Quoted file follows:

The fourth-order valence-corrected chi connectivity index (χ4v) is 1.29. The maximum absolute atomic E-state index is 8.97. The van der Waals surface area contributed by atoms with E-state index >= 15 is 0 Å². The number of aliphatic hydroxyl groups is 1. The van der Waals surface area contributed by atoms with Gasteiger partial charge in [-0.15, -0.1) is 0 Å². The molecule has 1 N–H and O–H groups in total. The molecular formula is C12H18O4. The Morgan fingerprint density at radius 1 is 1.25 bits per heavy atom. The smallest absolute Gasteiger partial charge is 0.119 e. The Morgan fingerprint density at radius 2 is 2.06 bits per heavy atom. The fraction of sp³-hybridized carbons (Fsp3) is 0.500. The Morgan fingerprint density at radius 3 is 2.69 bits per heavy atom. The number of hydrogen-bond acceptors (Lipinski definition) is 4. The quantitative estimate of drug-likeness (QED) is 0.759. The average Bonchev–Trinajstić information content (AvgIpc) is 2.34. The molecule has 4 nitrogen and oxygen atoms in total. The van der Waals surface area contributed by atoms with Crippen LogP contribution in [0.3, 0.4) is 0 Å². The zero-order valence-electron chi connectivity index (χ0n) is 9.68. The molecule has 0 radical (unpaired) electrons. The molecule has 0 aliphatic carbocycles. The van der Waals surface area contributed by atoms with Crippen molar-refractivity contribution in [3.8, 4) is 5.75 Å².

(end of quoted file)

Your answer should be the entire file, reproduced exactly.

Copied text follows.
The fourth-order valence-corrected chi connectivity index (χ4v) is 1.29. The maximum absolute atomic E-state index is 8.97. The van der Waals surface area contributed by atoms with E-state index >= 15 is 0 Å². The number of aliphatic hydroxyl groups is 1. The van der Waals surface area contributed by atoms with Gasteiger partial charge in [-0.15, -0.1) is 0 Å². The molecule has 1 N–H and O–H groups in total. The molecular formula is C12H18O4. The Morgan fingerprint density at radius 1 is 1.25 bits per heavy atom. The smallest absolute Gasteiger partial charge is 0.119 e. The Morgan fingerprint density at radius 2 is 2.06 bits per heavy atom. The fraction of sp³-hybridized carbons (Fsp3) is 0.500. The Morgan fingerprint density at radius 3 is 2.69 bits per heavy atom. The number of hydrogen-bond acceptors (Lipinski definition) is 4. The quantitative estimate of drug-likeness (QED) is 0.759. The average Bonchev–Trinajstić information content (AvgIpc) is 2.34. The molecule has 4 nitrogen and oxygen atoms in total. The van der Waals surface area contributed by atoms with Crippen LogP contribution in [0.3, 0.4) is 0 Å². The zero-order valence-electron chi connectivity index (χ0n) is 9.68. The molecule has 0 radical (unpaired) electrons. The molecule has 0 aliphatic carbocycles. The van der Waals surface area contributed by atoms with Crippen molar-refractivity contribution in [3.8, 4) is 5.75 Å².